The hip is a ball and socket joint (shown in video). The ball is formed by the head of the femur (thigh bone) and the socket is called the acetabulum, which is part of the pelvis. Each joint surface is covered by a layer of cartilage called articular cartilage. From an anatomic standpoint the hip joint has sacrificed less mobility in exchange for more stability compared to another ball and socket joint – the shoulder, which is not a weight bearing joint. A deep socket is what allows the hip joint to be more stable so it can serve one of its major functions - weight bearing. Around the outer edge of the acetabulum there is a rim of cartilage that allows the socket to be even deeper (Imagine a race track with very high banked curves). This cartilage socket rim is called the acetabular labrum. There are large and powerful muscles that attach via tendons in the region around the hip joint. They collectively add further stability to the hip joint, but more importantly allows us to walk, run and climb. A “sack” called a bursa is strategically positioned in various locations to provide lubrication to all of these tendons. The most prominent bursa is the trochanteric bursa on the outside (lateral) aspect of the hip girdle. Hip problems and low back problems often overlap because both regions share muscles that connect them.
As a result of the hip joint’s weight bearing responsibilities, degenerative osteoarthritis (shown in video) changes are common in this joint as a person ages. During the growing years of a person life, bone deposits can accumulate in locations that can later cause pinching between the femur and the acetabulum during motion of the joint. This condition is known as femoroacetabular impingement (FAI) and can result in pain as well as mechanical damage to the acetabular labrum. The tendons that connect the large locomotion muscles to the hip girdle can develop tendinitis from repetitive overuse, but in chronic cases recurrent tendinitis can evolve into tendinosis and eventually into tendon tears, commonly involving the gluteus medius tendon. The trochanteric bursa can become inflamed (bursitis) as it attempts to lubricate the injured tendons. The trochanteric bursa (shown in video below) can become inflamed in isolation after direct impact to the outside (lateral) aspect of the hip girdle. All of these injuries can be painful and cause functional problems in different ways. Surprising to many is that fact that when the hip joint causes pain it is usually experienced deep in the groin in the front of the body. Some people refer to their buttock as their hip, but buttock pain is usually referred from the low back or from joints in the back of the pelvis called the sacroiliac joints rather than coming from the hip joints.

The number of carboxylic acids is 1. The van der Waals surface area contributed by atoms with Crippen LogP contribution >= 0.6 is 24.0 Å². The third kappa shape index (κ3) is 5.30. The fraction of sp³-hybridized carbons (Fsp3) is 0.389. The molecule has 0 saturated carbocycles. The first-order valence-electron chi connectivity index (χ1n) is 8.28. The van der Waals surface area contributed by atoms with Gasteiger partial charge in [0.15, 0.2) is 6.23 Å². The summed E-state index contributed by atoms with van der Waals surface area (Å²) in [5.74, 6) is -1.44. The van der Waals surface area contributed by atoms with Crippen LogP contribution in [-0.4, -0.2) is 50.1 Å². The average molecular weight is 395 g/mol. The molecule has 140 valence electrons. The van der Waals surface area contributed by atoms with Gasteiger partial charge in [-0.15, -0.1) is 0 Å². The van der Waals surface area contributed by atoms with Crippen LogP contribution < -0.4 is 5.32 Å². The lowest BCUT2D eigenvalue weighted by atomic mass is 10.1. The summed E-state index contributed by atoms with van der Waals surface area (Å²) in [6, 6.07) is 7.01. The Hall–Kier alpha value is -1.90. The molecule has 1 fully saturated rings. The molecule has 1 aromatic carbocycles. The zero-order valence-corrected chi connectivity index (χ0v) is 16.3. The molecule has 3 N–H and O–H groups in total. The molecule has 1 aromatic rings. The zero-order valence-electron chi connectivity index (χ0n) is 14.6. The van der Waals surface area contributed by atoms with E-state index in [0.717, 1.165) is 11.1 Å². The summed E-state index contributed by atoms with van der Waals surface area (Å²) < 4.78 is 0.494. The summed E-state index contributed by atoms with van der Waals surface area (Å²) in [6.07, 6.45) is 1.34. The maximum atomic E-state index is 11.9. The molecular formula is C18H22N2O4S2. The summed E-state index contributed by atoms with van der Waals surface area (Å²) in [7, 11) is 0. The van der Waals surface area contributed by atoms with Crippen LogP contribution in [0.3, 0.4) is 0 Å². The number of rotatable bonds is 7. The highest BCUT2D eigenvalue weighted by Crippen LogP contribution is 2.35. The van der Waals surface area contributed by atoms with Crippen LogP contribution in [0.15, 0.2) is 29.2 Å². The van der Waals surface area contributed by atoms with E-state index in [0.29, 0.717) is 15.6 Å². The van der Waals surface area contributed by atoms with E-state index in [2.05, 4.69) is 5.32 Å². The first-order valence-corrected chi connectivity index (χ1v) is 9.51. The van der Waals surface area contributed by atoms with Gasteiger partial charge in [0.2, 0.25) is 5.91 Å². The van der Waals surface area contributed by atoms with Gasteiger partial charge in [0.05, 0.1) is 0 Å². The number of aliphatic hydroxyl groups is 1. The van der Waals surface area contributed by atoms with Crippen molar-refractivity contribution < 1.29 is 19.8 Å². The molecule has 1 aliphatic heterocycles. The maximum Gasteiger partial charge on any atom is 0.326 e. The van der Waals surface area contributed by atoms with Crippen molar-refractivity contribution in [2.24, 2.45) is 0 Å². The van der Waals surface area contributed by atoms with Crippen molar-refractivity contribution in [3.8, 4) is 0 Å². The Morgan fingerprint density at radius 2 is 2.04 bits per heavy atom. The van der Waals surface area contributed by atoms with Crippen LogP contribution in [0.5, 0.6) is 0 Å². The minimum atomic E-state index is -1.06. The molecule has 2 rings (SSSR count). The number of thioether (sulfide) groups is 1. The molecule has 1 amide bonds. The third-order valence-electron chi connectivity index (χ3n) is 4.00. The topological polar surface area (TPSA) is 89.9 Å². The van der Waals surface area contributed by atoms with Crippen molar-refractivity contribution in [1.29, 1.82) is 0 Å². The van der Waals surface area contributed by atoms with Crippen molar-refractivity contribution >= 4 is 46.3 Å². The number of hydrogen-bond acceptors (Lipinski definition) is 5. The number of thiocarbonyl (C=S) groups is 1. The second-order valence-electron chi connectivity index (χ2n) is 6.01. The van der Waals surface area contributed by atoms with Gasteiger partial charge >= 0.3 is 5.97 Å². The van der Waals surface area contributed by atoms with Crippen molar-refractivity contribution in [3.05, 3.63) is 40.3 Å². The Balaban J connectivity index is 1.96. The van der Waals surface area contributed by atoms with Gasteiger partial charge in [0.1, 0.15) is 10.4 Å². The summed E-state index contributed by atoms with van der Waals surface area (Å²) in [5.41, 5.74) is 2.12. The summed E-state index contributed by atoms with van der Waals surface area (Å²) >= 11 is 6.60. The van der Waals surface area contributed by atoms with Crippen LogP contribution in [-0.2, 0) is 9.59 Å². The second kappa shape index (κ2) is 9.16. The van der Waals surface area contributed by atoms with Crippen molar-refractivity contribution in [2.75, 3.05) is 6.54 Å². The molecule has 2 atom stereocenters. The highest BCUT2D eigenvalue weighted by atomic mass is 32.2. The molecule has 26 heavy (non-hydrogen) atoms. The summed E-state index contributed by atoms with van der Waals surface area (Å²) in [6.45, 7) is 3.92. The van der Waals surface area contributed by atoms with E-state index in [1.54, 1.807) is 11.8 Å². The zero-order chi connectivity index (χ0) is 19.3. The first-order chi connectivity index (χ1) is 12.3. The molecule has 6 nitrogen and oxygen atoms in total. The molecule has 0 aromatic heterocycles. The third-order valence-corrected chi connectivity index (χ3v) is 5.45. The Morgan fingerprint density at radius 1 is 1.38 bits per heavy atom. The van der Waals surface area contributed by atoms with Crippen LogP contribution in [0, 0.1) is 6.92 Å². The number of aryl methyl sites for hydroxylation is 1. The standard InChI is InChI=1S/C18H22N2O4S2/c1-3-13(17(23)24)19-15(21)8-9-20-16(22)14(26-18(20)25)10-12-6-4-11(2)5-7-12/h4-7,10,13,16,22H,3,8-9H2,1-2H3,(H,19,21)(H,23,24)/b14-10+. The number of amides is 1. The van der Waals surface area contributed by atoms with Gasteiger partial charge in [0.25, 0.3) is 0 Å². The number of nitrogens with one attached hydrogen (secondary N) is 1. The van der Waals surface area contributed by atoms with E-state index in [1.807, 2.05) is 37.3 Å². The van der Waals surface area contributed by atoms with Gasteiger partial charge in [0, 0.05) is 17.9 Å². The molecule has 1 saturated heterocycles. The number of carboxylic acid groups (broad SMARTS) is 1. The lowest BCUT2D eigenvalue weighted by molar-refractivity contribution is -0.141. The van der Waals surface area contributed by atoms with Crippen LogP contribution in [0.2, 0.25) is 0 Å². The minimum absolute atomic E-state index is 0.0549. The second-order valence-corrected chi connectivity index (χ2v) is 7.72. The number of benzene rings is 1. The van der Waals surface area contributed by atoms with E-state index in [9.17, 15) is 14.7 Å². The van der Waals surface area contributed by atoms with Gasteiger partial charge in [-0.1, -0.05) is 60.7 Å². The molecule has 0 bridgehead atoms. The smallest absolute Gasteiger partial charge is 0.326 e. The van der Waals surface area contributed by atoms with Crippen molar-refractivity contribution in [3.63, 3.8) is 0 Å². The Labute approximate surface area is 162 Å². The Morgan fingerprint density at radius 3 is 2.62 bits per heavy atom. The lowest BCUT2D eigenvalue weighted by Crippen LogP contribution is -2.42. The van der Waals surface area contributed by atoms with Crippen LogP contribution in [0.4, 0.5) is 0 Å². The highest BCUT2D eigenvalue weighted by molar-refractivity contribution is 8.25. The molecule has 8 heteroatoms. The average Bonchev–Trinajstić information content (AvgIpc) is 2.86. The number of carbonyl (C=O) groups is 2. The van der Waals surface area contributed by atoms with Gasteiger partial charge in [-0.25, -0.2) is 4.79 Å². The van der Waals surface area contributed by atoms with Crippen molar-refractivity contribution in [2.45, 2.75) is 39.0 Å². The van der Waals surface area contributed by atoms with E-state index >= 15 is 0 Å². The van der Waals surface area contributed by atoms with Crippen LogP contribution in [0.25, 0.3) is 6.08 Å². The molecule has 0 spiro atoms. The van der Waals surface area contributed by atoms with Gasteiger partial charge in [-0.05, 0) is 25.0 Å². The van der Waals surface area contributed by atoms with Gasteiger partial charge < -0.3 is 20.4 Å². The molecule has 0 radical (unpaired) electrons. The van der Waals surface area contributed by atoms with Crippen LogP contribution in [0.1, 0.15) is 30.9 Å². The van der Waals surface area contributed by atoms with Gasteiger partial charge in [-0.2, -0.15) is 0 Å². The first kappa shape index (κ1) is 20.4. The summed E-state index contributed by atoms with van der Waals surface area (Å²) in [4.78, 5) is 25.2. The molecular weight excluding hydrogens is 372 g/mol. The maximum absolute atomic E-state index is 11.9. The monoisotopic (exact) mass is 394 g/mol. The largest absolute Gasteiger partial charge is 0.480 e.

Commonly Treated Hip Pain Diagnoses: Hip (femoroacetabular) Joint Arthritis, Femoroacetabular Impingement (FAI), Hip (acetabular) Labrum Tear, Gluteal Muscle Tendinitis, Gluteal Muscle Tendon Tear, Trochanteric Bursitis.
Depending on the magnitude of degenerative change, the extent of tendon or labrum tear and of course the degree to which a person prioritizes avoiding a surgical intervention, Regenerative Medicine treatments can be considered for any of the hip injuries listed above. Call the Regenerative Spine & Joint Center today to find out if you are a candidate for Regenerative Medicine interventions for your hip pain. After discussing your hip history with you, performing a detailed physical examination and reviewing available imaging studies (x-ray, MRI, etc.) Dr. Terebuh will be able to give you his specific recommendations regarding whether or not Bone Marrow Cell Therapy or Platelet Rich Plasma (PRP) Therapy will help you accomplish the goals you have for your hip.